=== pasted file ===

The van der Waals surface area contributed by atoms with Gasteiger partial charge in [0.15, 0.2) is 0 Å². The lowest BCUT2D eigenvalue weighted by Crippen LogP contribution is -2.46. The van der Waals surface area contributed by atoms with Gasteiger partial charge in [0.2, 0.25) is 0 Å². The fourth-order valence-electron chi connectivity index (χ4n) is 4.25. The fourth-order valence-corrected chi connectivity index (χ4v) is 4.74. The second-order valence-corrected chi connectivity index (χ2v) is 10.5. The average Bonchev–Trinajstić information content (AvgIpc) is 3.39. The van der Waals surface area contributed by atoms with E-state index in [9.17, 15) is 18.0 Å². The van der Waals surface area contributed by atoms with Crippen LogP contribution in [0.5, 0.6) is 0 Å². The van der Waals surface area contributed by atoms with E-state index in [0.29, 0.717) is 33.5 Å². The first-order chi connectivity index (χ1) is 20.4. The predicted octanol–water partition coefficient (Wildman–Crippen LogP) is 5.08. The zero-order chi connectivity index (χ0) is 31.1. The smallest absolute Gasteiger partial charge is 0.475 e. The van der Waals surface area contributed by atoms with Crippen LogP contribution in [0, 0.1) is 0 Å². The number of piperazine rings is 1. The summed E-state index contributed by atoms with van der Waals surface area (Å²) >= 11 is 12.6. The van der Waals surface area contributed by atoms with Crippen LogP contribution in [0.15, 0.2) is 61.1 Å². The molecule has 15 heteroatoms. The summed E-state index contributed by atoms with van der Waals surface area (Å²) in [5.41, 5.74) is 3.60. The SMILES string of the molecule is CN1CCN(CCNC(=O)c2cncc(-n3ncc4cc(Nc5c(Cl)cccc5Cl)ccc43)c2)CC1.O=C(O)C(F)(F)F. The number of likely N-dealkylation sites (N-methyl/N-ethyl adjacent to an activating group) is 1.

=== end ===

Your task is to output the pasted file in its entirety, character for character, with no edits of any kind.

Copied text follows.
The van der Waals surface area contributed by atoms with Gasteiger partial charge in [0.15, 0.2) is 0 Å². The lowest BCUT2D eigenvalue weighted by Crippen LogP contribution is -2.46. The van der Waals surface area contributed by atoms with Gasteiger partial charge in [0.2, 0.25) is 0 Å². The fourth-order valence-electron chi connectivity index (χ4n) is 4.25. The fourth-order valence-corrected chi connectivity index (χ4v) is 4.74. The second-order valence-corrected chi connectivity index (χ2v) is 10.5. The average Bonchev–Trinajstić information content (AvgIpc) is 3.39. The van der Waals surface area contributed by atoms with E-state index in [9.17, 15) is 18.0 Å². The van der Waals surface area contributed by atoms with Crippen LogP contribution in [0.5, 0.6) is 0 Å². The van der Waals surface area contributed by atoms with E-state index in [0.29, 0.717) is 33.5 Å². The first-order chi connectivity index (χ1) is 20.4. The predicted octanol–water partition coefficient (Wildman–Crippen LogP) is 5.08. The zero-order chi connectivity index (χ0) is 31.1. The smallest absolute Gasteiger partial charge is 0.475 e. The van der Waals surface area contributed by atoms with Crippen LogP contribution in [0, 0.1) is 0 Å². The number of piperazine rings is 1. The summed E-state index contributed by atoms with van der Waals surface area (Å²) >= 11 is 12.6. The van der Waals surface area contributed by atoms with Crippen LogP contribution in [0.15, 0.2) is 61.1 Å². The molecule has 15 heteroatoms. The summed E-state index contributed by atoms with van der Waals surface area (Å²) in [5.41, 5.74) is 3.60. The SMILES string of the molecule is CN1CCN(CCNC(=O)c2cncc(-n3ncc4cc(Nc5c(Cl)cccc5Cl)ccc43)c2)CC1.O=C(O)C(F)(F)F. The number of likely N-dealkylation sites (N-methyl/N-ethyl adjacent to an activating group) is 1.